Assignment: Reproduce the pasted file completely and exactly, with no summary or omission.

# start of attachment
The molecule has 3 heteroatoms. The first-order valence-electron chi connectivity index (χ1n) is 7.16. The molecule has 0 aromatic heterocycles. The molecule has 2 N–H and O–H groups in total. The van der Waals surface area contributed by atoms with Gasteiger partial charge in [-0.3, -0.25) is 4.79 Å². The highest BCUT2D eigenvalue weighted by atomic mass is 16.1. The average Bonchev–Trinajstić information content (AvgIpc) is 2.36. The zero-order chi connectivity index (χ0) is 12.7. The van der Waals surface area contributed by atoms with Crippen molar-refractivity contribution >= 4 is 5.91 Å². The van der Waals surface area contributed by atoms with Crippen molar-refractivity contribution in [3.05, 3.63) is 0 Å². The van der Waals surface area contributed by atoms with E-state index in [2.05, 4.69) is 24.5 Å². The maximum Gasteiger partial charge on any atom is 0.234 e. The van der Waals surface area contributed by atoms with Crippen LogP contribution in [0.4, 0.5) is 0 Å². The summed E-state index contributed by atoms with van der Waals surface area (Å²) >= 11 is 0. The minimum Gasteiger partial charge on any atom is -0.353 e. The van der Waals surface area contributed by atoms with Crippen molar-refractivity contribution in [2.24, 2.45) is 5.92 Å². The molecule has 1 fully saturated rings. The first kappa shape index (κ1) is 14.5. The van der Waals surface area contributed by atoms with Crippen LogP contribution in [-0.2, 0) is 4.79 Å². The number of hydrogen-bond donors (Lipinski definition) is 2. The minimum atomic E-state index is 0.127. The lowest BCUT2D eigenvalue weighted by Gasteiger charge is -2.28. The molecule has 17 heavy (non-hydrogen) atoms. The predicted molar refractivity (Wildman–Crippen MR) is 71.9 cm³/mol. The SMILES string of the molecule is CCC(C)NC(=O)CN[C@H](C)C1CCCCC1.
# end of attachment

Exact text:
The molecule has 3 heteroatoms. The first-order valence-electron chi connectivity index (χ1n) is 7.16. The molecule has 0 aromatic heterocycles. The molecule has 2 N–H and O–H groups in total. The van der Waals surface area contributed by atoms with Gasteiger partial charge in [-0.3, -0.25) is 4.79 Å². The highest BCUT2D eigenvalue weighted by atomic mass is 16.1. The average Bonchev–Trinajstić information content (AvgIpc) is 2.36. The zero-order chi connectivity index (χ0) is 12.7. The van der Waals surface area contributed by atoms with Crippen molar-refractivity contribution >= 4 is 5.91 Å². The van der Waals surface area contributed by atoms with Crippen molar-refractivity contribution in [3.05, 3.63) is 0 Å². The van der Waals surface area contributed by atoms with E-state index in [2.05, 4.69) is 24.5 Å². The maximum Gasteiger partial charge on any atom is 0.234 e. The van der Waals surface area contributed by atoms with Crippen LogP contribution in [0.4, 0.5) is 0 Å². The summed E-state index contributed by atoms with van der Waals surface area (Å²) >= 11 is 0. The minimum Gasteiger partial charge on any atom is -0.353 e. The van der Waals surface area contributed by atoms with Crippen molar-refractivity contribution in [2.24, 2.45) is 5.92 Å². The molecule has 1 fully saturated rings. The first kappa shape index (κ1) is 14.5. The van der Waals surface area contributed by atoms with Crippen LogP contribution in [-0.2, 0) is 4.79 Å². The number of hydrogen-bond donors (Lipinski definition) is 2. The minimum atomic E-state index is 0.127. The lowest BCUT2D eigenvalue weighted by Gasteiger charge is -2.28. The molecule has 17 heavy (non-hydrogen) atoms. The predicted molar refractivity (Wildman–Crippen MR) is 71.9 cm³/mol. The SMILES string of the molecule is CCC(C)NC(=O)CN[C@H](C)C1CCCCC1.